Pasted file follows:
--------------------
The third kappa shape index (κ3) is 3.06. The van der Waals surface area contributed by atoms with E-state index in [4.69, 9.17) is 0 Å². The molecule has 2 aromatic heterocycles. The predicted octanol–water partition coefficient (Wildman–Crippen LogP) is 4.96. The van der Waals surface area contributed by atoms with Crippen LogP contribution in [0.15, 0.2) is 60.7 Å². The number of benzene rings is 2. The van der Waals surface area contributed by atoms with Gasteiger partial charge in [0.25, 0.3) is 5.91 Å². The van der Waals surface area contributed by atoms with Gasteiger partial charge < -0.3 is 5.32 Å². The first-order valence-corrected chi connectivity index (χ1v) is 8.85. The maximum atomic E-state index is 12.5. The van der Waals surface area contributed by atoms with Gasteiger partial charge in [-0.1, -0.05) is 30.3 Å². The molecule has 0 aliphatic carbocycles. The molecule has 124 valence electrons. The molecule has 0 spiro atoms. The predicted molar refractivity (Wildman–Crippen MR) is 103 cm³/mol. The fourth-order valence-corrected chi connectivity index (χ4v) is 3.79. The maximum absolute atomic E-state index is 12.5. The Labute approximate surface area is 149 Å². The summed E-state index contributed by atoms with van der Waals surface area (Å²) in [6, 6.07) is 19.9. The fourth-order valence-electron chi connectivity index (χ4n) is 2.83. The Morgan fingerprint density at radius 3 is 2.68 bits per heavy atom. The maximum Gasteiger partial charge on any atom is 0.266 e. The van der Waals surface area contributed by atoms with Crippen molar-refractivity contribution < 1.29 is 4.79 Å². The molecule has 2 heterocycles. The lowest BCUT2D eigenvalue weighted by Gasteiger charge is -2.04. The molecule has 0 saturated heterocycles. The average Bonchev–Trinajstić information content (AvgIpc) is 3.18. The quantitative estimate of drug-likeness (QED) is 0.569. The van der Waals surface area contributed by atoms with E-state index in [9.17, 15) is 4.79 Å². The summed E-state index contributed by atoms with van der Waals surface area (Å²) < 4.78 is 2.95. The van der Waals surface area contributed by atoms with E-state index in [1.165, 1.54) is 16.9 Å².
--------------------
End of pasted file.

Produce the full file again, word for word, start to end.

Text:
The third kappa shape index (κ3) is 3.06. The van der Waals surface area contributed by atoms with E-state index in [4.69, 9.17) is 0 Å². The molecule has 2 aromatic heterocycles. The predicted octanol–water partition coefficient (Wildman–Crippen LogP) is 4.96. The van der Waals surface area contributed by atoms with Crippen LogP contribution in [0.15, 0.2) is 60.7 Å². The number of benzene rings is 2. The van der Waals surface area contributed by atoms with Gasteiger partial charge in [0.25, 0.3) is 5.91 Å². The van der Waals surface area contributed by atoms with Gasteiger partial charge < -0.3 is 5.32 Å². The first-order valence-corrected chi connectivity index (χ1v) is 8.85. The maximum atomic E-state index is 12.5. The van der Waals surface area contributed by atoms with Gasteiger partial charge in [-0.1, -0.05) is 30.3 Å². The molecule has 0 aliphatic carbocycles. The molecule has 124 valence electrons. The molecule has 0 spiro atoms. The predicted molar refractivity (Wildman–Crippen MR) is 103 cm³/mol. The fourth-order valence-corrected chi connectivity index (χ4v) is 3.79. The maximum absolute atomic E-state index is 12.5. The Labute approximate surface area is 149 Å². The summed E-state index contributed by atoms with van der Waals surface area (Å²) in [6, 6.07) is 19.9. The fourth-order valence-electron chi connectivity index (χ4n) is 2.83. The Morgan fingerprint density at radius 3 is 2.68 bits per heavy atom. The maximum Gasteiger partial charge on any atom is 0.266 e. The van der Waals surface area contributed by atoms with Crippen molar-refractivity contribution < 1.29 is 4.79 Å². The molecule has 2 heterocycles. The lowest BCUT2D eigenvalue weighted by Gasteiger charge is -2.04. The molecule has 0 saturated heterocycles. The average Bonchev–Trinajstić information content (AvgIpc) is 3.18. The quantitative estimate of drug-likeness (QED) is 0.569. The van der Waals surface area contributed by atoms with E-state index in [9.17, 15) is 4.79 Å². The summed E-state index contributed by atoms with van der Waals surface area (Å²) < 4.78 is 2.95. The van der Waals surface area contributed by atoms with E-state index in [1.165, 1.54) is 16.9 Å².